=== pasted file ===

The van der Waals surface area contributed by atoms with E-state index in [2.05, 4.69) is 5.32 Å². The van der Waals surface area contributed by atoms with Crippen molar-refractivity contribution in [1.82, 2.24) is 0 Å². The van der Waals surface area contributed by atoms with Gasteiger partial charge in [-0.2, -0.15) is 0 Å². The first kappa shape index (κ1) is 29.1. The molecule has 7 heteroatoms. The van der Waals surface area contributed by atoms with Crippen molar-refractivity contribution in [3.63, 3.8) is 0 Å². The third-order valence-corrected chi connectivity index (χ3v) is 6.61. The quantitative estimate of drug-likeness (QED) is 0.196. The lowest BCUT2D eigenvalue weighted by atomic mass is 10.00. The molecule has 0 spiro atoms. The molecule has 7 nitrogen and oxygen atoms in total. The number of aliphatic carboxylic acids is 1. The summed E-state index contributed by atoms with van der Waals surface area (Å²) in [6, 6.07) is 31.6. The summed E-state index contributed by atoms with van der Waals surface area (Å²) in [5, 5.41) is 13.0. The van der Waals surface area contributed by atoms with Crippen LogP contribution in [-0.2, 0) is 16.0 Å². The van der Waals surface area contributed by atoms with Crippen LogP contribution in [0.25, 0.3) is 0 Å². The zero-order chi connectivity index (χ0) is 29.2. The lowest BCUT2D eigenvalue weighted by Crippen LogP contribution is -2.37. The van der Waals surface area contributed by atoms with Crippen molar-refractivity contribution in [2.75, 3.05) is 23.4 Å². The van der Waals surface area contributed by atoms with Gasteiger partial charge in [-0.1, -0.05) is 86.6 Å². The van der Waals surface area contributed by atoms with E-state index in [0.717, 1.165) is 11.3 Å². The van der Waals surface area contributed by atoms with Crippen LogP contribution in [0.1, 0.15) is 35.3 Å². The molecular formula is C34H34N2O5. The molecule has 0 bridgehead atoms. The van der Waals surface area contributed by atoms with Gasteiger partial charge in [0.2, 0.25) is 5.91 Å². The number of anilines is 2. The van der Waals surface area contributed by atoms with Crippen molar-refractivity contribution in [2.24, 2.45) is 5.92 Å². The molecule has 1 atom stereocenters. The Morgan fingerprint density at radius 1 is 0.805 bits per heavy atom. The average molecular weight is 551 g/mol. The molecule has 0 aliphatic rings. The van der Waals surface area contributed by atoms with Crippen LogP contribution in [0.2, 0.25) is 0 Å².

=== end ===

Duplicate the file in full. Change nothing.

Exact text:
The van der Waals surface area contributed by atoms with E-state index in [2.05, 4.69) is 5.32 Å². The van der Waals surface area contributed by atoms with Crippen molar-refractivity contribution in [1.82, 2.24) is 0 Å². The van der Waals surface area contributed by atoms with Gasteiger partial charge in [-0.2, -0.15) is 0 Å². The first kappa shape index (κ1) is 29.1. The molecule has 7 heteroatoms. The van der Waals surface area contributed by atoms with Crippen molar-refractivity contribution in [3.63, 3.8) is 0 Å². The third-order valence-corrected chi connectivity index (χ3v) is 6.61. The quantitative estimate of drug-likeness (QED) is 0.196. The lowest BCUT2D eigenvalue weighted by atomic mass is 10.00. The molecule has 0 spiro atoms. The molecule has 7 nitrogen and oxygen atoms in total. The number of aliphatic carboxylic acids is 1. The summed E-state index contributed by atoms with van der Waals surface area (Å²) in [6, 6.07) is 31.6. The summed E-state index contributed by atoms with van der Waals surface area (Å²) in [5, 5.41) is 13.0. The van der Waals surface area contributed by atoms with Crippen LogP contribution in [-0.2, 0) is 16.0 Å². The van der Waals surface area contributed by atoms with Crippen LogP contribution in [0.25, 0.3) is 0 Å². The zero-order chi connectivity index (χ0) is 29.2. The lowest BCUT2D eigenvalue weighted by Crippen LogP contribution is -2.37. The van der Waals surface area contributed by atoms with Crippen molar-refractivity contribution in [2.75, 3.05) is 23.4 Å². The van der Waals surface area contributed by atoms with Gasteiger partial charge in [-0.1, -0.05) is 86.6 Å². The van der Waals surface area contributed by atoms with E-state index in [0.717, 1.165) is 11.3 Å². The van der Waals surface area contributed by atoms with Crippen LogP contribution in [0.1, 0.15) is 35.3 Å². The molecular formula is C34H34N2O5. The molecule has 0 bridgehead atoms. The van der Waals surface area contributed by atoms with Gasteiger partial charge in [0.2, 0.25) is 5.91 Å². The number of anilines is 2. The van der Waals surface area contributed by atoms with Crippen molar-refractivity contribution in [2.24, 2.45) is 5.92 Å². The molecule has 1 atom stereocenters. The Morgan fingerprint density at radius 1 is 0.805 bits per heavy atom. The average molecular weight is 551 g/mol. The molecule has 0 aliphatic rings. The van der Waals surface area contributed by atoms with Crippen LogP contribution in [0.2, 0.25) is 0 Å².